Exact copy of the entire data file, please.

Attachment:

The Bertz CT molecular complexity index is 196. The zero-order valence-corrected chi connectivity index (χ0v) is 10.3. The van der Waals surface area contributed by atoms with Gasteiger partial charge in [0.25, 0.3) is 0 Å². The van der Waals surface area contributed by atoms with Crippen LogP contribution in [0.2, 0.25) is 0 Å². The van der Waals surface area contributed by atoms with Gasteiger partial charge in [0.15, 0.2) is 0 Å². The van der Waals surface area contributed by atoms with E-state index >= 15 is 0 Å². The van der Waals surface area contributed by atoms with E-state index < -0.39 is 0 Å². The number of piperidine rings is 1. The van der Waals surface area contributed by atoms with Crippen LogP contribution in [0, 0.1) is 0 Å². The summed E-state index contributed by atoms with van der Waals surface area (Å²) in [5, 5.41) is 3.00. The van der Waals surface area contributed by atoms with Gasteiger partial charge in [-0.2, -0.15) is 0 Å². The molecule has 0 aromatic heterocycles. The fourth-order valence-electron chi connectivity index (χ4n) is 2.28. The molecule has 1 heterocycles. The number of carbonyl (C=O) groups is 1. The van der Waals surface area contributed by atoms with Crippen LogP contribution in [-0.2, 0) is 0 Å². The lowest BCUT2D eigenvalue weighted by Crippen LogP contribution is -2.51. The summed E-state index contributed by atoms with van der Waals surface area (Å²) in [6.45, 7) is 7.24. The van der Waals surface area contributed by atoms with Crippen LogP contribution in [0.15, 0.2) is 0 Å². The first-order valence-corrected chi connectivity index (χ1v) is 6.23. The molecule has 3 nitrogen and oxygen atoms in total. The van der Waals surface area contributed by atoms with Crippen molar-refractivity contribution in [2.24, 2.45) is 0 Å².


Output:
The Bertz CT molecular complexity index is 196. The zero-order valence-corrected chi connectivity index (χ0v) is 10.3. The van der Waals surface area contributed by atoms with Gasteiger partial charge in [0.25, 0.3) is 0 Å². The van der Waals surface area contributed by atoms with Crippen LogP contribution in [0.2, 0.25) is 0 Å². The van der Waals surface area contributed by atoms with Gasteiger partial charge in [0.15, 0.2) is 0 Å². The van der Waals surface area contributed by atoms with E-state index >= 15 is 0 Å². The van der Waals surface area contributed by atoms with E-state index < -0.39 is 0 Å². The number of piperidine rings is 1. The van der Waals surface area contributed by atoms with Crippen LogP contribution in [0, 0.1) is 0 Å². The summed E-state index contributed by atoms with van der Waals surface area (Å²) in [5, 5.41) is 3.00. The van der Waals surface area contributed by atoms with Gasteiger partial charge in [-0.2, -0.15) is 0 Å². The molecule has 0 aromatic heterocycles. The fourth-order valence-electron chi connectivity index (χ4n) is 2.28. The molecule has 1 heterocycles. The number of carbonyl (C=O) groups is 1. The van der Waals surface area contributed by atoms with Crippen LogP contribution in [-0.2, 0) is 0 Å². The lowest BCUT2D eigenvalue weighted by Crippen LogP contribution is -2.51. The summed E-state index contributed by atoms with van der Waals surface area (Å²) in [6.45, 7) is 7.24. The van der Waals surface area contributed by atoms with Crippen LogP contribution in [0.15, 0.2) is 0 Å². The first-order valence-corrected chi connectivity index (χ1v) is 6.23. The molecule has 3 nitrogen and oxygen atoms in total. The van der Waals surface area contributed by atoms with Crippen molar-refractivity contribution in [2.24, 2.45) is 0 Å².